I read this article in the Wall Street Journal titled “Who’s the Boss? There Isn’t One.” It talks about having a boss-less office.
On one hand, I get it. Reducing corporate hierarchy and bureaucracy can be a great thing for companies. Putting decision making in the hands of employees who directly deal with customers can be effective and efficient.
But going manager-less does have a few drawbacks. Many years ago, I was involved in a project to implement self-directed work teams. A group of us sat in a room for literally months talking about how to implement a manager-less environment where employees worked together on all aspects of the operation. After implementing the teams, we discovered two things:
- Someone ends up being the de facto boss. While a company might say, “We have no managers.”, the reality is someone ends up doing the job. They just aren’t being recognized for it. And eventually, they become resentful for taking on the job and not getting acknowledgement for it.
- Employees must be trained on how to manage themselves. Simply making the announcement, “There are no more managers. Make it work.”, is not sufficient. People need some tools – problem solving, conflict management, and change management to work effectively on their own.
There’s a fine line between removing managerial roadblocks and creating organizational anarchy.
Managers are being asked to assume different roles in today’s workplace. That doesn’t mean they aren’t necessary. While I can see managers spending less time solving problems for employees or directing an employee’s career path, I do see managers taking on the new role of being a facilitator of information.
Managers who are doing their job properly bring value to the organization. In fact, any employee who is doing their job properly should be adding value. If that’s not the case within your company, the answer isn’t to eliminate managers. It’s to hold them accountable for your expected results.
Image courtesy of Zen is Stupid2
Stephen Ross says
I think your first point is really key when discussing a workplace with no bosses. Due to the fast paced business environment, democracy in the workplace and egalitarianism among employees can sometimes cause unnecessary delays. However, I have heard of start-up companies like Valve that have been able to implement this model effectively. But that begs the question, can a company become too large to be run by the employees equally?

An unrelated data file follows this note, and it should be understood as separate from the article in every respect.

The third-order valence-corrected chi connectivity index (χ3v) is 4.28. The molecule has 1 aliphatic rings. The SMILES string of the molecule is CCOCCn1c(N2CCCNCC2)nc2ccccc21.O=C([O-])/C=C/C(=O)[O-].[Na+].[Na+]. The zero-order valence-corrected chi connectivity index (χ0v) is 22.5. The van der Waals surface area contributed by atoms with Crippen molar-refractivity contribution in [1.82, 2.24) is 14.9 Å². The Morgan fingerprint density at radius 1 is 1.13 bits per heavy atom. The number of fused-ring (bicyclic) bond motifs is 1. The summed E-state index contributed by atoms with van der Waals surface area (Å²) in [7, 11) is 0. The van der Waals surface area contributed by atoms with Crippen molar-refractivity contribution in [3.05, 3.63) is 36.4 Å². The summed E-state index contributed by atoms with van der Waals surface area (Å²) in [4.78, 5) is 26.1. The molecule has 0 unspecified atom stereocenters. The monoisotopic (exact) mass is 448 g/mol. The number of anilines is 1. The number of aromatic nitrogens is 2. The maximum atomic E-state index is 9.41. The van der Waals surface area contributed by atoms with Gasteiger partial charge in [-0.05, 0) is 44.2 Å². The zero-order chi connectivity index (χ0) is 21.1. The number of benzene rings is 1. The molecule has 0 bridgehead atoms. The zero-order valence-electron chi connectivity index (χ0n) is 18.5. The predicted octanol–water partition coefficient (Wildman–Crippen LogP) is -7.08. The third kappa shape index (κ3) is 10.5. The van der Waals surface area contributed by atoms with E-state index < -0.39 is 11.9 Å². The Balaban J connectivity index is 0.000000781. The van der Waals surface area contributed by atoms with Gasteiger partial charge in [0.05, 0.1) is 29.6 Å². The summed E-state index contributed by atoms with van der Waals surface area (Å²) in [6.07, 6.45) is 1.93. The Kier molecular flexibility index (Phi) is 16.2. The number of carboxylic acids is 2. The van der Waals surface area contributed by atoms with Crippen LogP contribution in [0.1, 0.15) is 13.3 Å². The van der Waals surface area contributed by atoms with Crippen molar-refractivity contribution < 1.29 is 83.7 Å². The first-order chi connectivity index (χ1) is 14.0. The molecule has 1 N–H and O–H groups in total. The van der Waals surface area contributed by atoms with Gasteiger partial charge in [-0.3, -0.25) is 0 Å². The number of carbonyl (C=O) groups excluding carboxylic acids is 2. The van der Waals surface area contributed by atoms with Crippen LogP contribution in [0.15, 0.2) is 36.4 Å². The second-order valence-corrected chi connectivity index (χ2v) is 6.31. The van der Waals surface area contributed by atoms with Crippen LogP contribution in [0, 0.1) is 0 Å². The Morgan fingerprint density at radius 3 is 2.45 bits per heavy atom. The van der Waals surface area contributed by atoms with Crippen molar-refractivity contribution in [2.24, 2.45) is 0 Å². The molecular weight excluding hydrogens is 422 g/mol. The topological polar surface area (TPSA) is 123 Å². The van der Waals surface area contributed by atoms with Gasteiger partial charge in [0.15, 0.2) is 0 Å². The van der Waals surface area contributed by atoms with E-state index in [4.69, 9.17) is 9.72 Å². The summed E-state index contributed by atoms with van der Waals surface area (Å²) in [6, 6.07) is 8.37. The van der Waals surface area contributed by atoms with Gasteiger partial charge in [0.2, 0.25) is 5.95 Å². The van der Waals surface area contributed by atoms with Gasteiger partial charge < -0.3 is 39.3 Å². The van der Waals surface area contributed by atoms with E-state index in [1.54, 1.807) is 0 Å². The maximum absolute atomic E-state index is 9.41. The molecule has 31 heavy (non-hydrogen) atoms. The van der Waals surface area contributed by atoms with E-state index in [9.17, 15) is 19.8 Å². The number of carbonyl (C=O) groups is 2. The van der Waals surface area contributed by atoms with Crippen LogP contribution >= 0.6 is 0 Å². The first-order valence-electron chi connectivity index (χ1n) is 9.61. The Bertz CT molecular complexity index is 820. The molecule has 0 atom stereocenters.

Sharlyn Lauby says
Thanks for the comment Stephen. I agree that the size of the organization can impact the decision making process. But I’m not sure that the size of the organization drives the decision to have management.
Even in a small company or startup, someone is the final decision maker. Being small might allow for more conversation and greater involvement in decisions.
Jennifer V. Miller says
You pose a great question in your post’s title. The WSJ article points out that even at Valve (the “bossless” company) someone emerges as the de-facto leader in many projects. This supports your point #1.
I think the notion of “no bosses” is something that appeals to people, but not for the right reasons. The thinking may be, “If we don’t have a ‘boss’ then there’s nobody to boss us around.” There can be a lack of accountability unless one’s peers are excellent at communicating expectations and holding people accountable.
Many times, people *can* work it out themselves and that’s what companies should be striving for, so I’m all for eliminating hierarchy and the bureaucracy that accompanies it.
However, there are times when it’s necessary to have a person who says “the buck stops here”.
Sharlyn Lauby says
Hi Jennifer. Thanks for the comment. Totally agree – it sounds great on paper.
I believe if companies really want to reduce the layers of hierarchy, they can. It takes giving employees some tools so they are equipped to figure stuff out on their own. I like to think of it as self-management. If we trained employees to be a little more self-managing, it could free up leaders to focus on more critical parts of their business.